Part of the great Scottish heritage was the various “Bings” that were left following the closure of mines and pits throughout the country. I was born and brought up at the top of Hill Street in Burnbank, better known as the “Jungle” right at the bottom of Earnock bing, as a wee boy I looked on it as my own personal real estate. Many of the coal miners were pigeon fanciers (doo men) and had their loft out the backyard including my own dad which explains a wee bit the following tale.

The poem below was written by
AND WAS DONATED TO WILMA BOLTON. Wilma has kindly shared this for the Historic Hamilton readers to enjoy.
Corrugated iron—wae the ends turned up
Blint— wi stoure and shale
Fifty miles an oor at least
Anither on yer tail

Earnock bing my Everest
The biggest bing aroon
Ah climbed ye every day in life
The tallest in the toon,

Mony’s the time I fell aff the tap
Fae aff yer towr’n heights
Broken taes and fingers
Ah should be deid by rights

Cadzow bing it was’nae bad
But wis’nae near sae steep
Naewhere near the broken bones
Aw’right for grazin sheep.

Dae ye mind wee Wullie doon the road
We put him in a tyre
Ah’m shair it wis aff a Chieftan bus,
An’ fae aff yer very spire,

We gied’m sich a hefty shove
He fell oot haufway doon
He staggert’ roon for hauf an oor
An roon n’ roon n’ roon,

As soon as he could staun at peace
He said “Christ that wiz great”
“Could we dae it agane jist wan mair time”
It wiz clear he could’na wait.

So intae the tyre again he went
This time we tied him in
An wi an even harder shove
We sent him for a spin.
Well “Tottie Minto’s” pigeon loft…
Ah’ ken ye’ve guessed already
It, wiz quite plain for aw tae see,
Even tae blind Freddy

Unhappy circumstances wid unfold
And mibbie even mair
A heid oan crash, a lot a stoure
An’ feathers everywhere

Deid doos deid as dodos
Died in their loft that day
Like road kill they aw’ lay aroon
Ah guess its fair tae say

We thought the wee block doon the road
Wi’ the doos had done his dash
Surprise, surprise, would ye believe,
Fae in amang the trash

A ghostly figure staggert’ oot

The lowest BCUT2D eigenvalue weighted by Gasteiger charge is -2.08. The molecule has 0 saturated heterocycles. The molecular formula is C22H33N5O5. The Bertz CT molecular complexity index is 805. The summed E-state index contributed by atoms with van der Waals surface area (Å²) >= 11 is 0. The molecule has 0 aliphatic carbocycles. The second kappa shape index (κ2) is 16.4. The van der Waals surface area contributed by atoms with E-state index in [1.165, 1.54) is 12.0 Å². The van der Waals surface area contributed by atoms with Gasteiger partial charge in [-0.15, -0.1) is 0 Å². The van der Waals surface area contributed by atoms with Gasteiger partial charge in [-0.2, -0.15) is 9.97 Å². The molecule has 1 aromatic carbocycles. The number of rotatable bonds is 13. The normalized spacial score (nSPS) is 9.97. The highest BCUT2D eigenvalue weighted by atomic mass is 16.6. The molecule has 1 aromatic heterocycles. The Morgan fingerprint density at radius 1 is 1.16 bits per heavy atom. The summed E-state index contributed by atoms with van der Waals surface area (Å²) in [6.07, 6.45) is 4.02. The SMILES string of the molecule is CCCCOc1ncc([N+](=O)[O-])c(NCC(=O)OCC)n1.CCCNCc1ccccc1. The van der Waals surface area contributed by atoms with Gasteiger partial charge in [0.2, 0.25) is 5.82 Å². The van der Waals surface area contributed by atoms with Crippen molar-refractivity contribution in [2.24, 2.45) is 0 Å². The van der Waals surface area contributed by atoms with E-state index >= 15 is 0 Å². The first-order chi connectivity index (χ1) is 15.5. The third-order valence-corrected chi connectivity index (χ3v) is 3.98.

An roon n’roon n’roon
He said “Christ that wiz bliddy great”
Ah hope that very soon

“ We dae that agane jist wan mair time”
“This time ah’ll git it right”
at this point ye can guess the rest
its time to say guidnight

Dear Earnock bing where ur ye noo
Wherever did ye go
Scattered to the winds, ah think
Ah’ ken ah miss you so.

Oh Earnock bing my Everest,
It’s time to say fareweel
Ah won’t forget ye ever
Fareweel Fareweel Fareweel!!!!!

(A wee efter thought)
For those of nostalgic persuasion
Ah hope ye enjoyed my heart felt reminiscence
Slidin doon ma Earnock Everest, Oan ma erse…….in verse.

Thomas Matthew Edgar.
Wilma Bolton. 2005.

Christmas Time.

Christmas time…………………84

Xmas tree green an bright stawnin oan the flair
awe things hingin fae the limbs sparklln the room
red an white black and awe angels swingin oan
covered linen oan the table pure as driven snaw.

Boxes oan the bottom wrapped in merry paper
wae corners wore awa an some nearly open
the heavy wans an bright big things lay quietly
daring any hawns thit wid want tae touch thim.

An oan the windi sill oot ben the back lies waitin
ashets clean an ready tae be yazed wans mair
a dumpling lies wae thrupenny bits steamin there
enough tae feed an army maybe even the weans.

The screw taps oan the table furr the uncles tae drink
wae cartons oaf smokes thit awe kin go an hiv a draw
an talk wae a mention oaf things good an bad an laugh
oaf where the coal fae that welcome fire really came fae.

Aye xmas time in oor wee hoose awe wiz stull an quiet
wae reflections oan whit might hiv been it anither time
if the dice had landed right wiey up doon it the pitch an toss
an we wurr awe the gither tae talk oor memories awe day.